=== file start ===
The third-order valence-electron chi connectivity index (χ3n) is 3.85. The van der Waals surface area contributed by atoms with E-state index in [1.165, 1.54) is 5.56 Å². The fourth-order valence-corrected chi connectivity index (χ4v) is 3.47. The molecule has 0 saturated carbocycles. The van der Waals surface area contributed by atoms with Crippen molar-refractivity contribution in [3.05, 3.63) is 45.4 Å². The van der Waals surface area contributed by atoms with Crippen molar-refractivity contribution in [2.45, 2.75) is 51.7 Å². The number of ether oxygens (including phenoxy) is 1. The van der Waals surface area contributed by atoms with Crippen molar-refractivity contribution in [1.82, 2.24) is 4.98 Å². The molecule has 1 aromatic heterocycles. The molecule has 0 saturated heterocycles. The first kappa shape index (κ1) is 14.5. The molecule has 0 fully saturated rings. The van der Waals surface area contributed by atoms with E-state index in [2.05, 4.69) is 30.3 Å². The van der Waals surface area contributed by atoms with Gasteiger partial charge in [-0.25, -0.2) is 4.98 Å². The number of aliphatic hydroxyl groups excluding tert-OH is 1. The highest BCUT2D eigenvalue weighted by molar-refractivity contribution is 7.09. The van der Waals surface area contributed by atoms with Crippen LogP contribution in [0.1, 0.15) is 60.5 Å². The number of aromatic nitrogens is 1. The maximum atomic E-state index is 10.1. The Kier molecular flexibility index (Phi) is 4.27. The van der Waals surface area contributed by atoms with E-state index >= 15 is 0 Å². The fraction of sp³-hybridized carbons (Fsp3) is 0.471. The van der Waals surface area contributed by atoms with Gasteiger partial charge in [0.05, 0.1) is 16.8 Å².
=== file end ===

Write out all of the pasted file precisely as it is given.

The third-order valence-electron chi connectivity index (χ3n) is 3.85. The van der Waals surface area contributed by atoms with E-state index in [1.165, 1.54) is 5.56 Å². The fourth-order valence-corrected chi connectivity index (χ4v) is 3.47. The molecule has 0 saturated carbocycles. The van der Waals surface area contributed by atoms with Crippen molar-refractivity contribution in [3.05, 3.63) is 45.4 Å². The van der Waals surface area contributed by atoms with Crippen molar-refractivity contribution in [2.45, 2.75) is 51.7 Å². The number of ether oxygens (including phenoxy) is 1. The van der Waals surface area contributed by atoms with Crippen molar-refractivity contribution in [1.82, 2.24) is 4.98 Å². The molecule has 1 aromatic heterocycles. The molecule has 0 saturated heterocycles. The first kappa shape index (κ1) is 14.5. The molecule has 0 fully saturated rings. The van der Waals surface area contributed by atoms with E-state index in [2.05, 4.69) is 30.3 Å². The van der Waals surface area contributed by atoms with Gasteiger partial charge in [-0.25, -0.2) is 4.98 Å². The number of aliphatic hydroxyl groups excluding tert-OH is 1. The highest BCUT2D eigenvalue weighted by molar-refractivity contribution is 7.09. The van der Waals surface area contributed by atoms with Crippen LogP contribution in [0.1, 0.15) is 60.5 Å². The number of aromatic nitrogens is 1. The maximum atomic E-state index is 10.1. The Kier molecular flexibility index (Phi) is 4.27. The van der Waals surface area contributed by atoms with E-state index >= 15 is 0 Å². The fraction of sp³-hybridized carbons (Fsp3) is 0.471. The van der Waals surface area contributed by atoms with Gasteiger partial charge in [0.05, 0.1) is 16.8 Å².